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Meddah (مدّاح ) : Tradition of Coffee and Stories


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June 21, 2017, 07:42:01 am Zeynab: Shukran sis Heba.  Allah Bless. Ameen.
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September 11, 2016, 08:26:43 am Zeynab: Wa'salaam my dear Sis Heba Smiley  Yes, Alhumdulilah, the 10 days of this blessed month went well by the Grace & Mercy of Allah. I wish the same for all.
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Author Topic: Meddah (مدّاح ) : Tradition of Coffee and Stories  (Read 78 times)
Zeynab
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« on: May 01, 2017, 05:14:51 am »

In contemporary times one loses count how often they read of coffee shops in Paris, Amsterdam, Dubai, London, New York etc.  Yet, very few have a clue where the culture of coffee shops began and its authentic history.

History of coffeehouses is itself amazing.  Briefly put, it began in 1475 soon after the fall of the eastern Roman Empire when the Ottoman Turk Sultan, Mehmed II, rode to Europe with his small army breaking through its defensive walls, reaching Belgrade.  This is the year when the first coffee shop in the world named Kiva Han was opened in Istanbul (Constantinople) by two young Syrians, Hakam from Aleppo and Shams from Damascus.

Meddahs were public storytellers in coffee shops.  Just as televisions and live music cater to customers in modern cafes, Meddahs were the most popular facet of every Turkish and Arab coffee shop in the middle ages.  In the days prior to the invention of technology, coffeehouses were the snug, homelike and relaxing sites where men got together after Maghreb or Isha prayers to chat over the day's events, play chess or black gammon while sipping several refreshing cups of coffee.  Working men would be tired at the end of the day and it felt more relaxing to listen rather than read.  Coffee shops with comfortable divans and round tables were the places where meddahs narrated a variety of stories to amuse, thrill and cheer the audience.
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Turkish men listening to the meddah, 1800s.  Image Source.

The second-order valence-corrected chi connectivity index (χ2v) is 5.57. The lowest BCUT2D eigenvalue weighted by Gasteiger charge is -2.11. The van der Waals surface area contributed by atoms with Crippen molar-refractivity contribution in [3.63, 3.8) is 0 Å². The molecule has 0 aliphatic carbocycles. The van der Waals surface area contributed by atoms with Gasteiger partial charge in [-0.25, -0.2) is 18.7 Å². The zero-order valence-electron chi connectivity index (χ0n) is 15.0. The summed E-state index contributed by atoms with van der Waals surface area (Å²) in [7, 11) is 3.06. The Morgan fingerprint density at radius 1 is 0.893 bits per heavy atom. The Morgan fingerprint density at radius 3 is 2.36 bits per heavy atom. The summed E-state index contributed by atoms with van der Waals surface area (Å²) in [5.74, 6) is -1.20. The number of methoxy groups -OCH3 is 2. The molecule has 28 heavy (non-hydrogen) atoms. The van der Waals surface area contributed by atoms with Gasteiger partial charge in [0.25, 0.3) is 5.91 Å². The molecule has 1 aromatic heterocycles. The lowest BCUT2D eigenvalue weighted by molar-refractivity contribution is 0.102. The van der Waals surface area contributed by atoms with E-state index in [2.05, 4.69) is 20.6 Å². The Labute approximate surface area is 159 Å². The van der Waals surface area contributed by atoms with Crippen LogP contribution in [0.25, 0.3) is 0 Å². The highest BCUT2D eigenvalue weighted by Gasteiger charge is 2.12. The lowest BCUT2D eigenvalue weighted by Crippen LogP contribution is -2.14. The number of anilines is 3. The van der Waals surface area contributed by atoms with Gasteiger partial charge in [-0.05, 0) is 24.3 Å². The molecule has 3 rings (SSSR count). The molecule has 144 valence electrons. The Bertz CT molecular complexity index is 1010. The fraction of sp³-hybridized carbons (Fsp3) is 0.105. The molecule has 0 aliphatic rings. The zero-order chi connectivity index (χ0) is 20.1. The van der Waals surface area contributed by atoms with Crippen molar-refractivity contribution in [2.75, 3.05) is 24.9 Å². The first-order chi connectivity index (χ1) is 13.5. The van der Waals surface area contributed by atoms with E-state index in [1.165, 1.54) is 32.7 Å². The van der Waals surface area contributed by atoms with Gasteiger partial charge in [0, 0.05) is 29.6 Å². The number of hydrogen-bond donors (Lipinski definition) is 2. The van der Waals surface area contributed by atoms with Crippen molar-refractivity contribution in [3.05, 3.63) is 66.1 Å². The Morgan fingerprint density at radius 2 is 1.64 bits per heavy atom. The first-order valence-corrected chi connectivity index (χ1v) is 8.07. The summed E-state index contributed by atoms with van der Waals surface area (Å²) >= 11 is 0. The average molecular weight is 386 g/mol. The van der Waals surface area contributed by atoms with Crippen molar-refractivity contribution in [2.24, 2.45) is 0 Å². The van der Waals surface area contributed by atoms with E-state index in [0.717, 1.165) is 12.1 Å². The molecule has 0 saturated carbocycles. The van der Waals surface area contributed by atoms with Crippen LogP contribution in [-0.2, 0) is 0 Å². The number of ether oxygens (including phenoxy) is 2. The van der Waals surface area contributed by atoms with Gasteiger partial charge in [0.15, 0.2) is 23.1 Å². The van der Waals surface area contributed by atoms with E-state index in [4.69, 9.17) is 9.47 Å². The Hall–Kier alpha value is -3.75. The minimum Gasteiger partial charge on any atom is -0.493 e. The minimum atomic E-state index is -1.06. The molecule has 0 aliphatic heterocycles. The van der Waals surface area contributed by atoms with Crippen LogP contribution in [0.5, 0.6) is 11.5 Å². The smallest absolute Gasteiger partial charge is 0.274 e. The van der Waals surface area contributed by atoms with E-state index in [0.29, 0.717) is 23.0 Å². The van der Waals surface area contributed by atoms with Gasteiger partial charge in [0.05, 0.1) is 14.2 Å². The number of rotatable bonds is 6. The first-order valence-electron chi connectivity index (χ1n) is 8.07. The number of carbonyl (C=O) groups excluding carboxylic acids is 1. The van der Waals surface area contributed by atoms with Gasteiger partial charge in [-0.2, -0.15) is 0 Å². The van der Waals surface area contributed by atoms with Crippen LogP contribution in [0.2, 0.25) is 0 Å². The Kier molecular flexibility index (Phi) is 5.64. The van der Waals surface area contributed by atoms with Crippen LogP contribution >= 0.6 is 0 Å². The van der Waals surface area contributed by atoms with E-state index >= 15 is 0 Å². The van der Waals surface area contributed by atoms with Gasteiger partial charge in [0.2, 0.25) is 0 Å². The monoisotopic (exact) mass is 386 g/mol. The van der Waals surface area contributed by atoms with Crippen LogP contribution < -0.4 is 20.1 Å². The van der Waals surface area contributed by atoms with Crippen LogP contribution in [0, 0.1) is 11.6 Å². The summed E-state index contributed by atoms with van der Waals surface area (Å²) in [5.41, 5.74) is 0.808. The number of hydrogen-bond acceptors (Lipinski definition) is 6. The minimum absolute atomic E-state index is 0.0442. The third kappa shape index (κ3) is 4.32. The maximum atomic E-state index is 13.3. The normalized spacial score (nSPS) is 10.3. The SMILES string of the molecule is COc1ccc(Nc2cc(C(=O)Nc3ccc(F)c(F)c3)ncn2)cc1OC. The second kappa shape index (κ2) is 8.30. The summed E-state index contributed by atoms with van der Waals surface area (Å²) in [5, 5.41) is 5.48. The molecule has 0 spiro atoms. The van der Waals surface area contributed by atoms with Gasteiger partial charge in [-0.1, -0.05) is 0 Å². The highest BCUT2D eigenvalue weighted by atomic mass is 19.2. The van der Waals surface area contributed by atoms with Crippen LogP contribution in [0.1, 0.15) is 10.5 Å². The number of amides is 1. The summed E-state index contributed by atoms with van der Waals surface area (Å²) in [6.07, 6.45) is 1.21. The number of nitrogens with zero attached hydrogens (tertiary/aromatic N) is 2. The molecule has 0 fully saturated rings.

Ottoman coffeehouse 1857.  Playing chess. Art Amadeo Prezoisi.  Image Source Art.com

Gradually the tradition spread in many parts of the country and beyond, in northern Middle-East (namely Syria) and north Africa.  “Meddah” in Turkish means a traditional storyteller.  In Arabic it means a eulogist.  Some historians are of the opinion that the profession of entertaining public by telling lighthearted stories was first promoted by the Abbasids in 9th century Iraq.

Meddahs were particularly popular during the month of Ramadan.  Soon after Tarawih prayer people would begin gathering in coffeehouses waiting for the meddah to arrive.  It took little time for coffee shops to get crowded and the hosts often had to be on their feet for hours, serving coffee or hookah to scores of customers.  In cold winter months, getting a seat close to the heating stove was a much needed privilege.  Meddahs were the coffeehouse ‘celebrities’ of the era they lived in, and different ones were the favorites of different listeners and segments of the society.  Every coffeehouse tried to invite the most sought-after meddah in town to entertain its customers.


Egyptian meddah or storyteller with his violist and part of his audience. Artist not known.  Image Source Almay.com



Not a coffee shop scene. A blind meddah in a village in Algeria (1800s) singing to children and adults with his tambourine in praise of the Prophet (pbuh).  Art Etienne Dinet.  Image Soruce Pinterest.


When the meddah arrived in the coffee shop, he would sit on a tall chair in a podium-like spot so everyone could see him.  He typically carried a walking stick, a basket and a colorful handkerchief on his shoulder.  Almost every performance was unique and original. He began by reciting short poems or proverbs as introduction, hinting at the moral of the story about to be told.  Then he would clap his hands and tap the stick on the floor saying “haq dostum haq” (truth my friends, truth) ….  though the stories were mostly fictitious.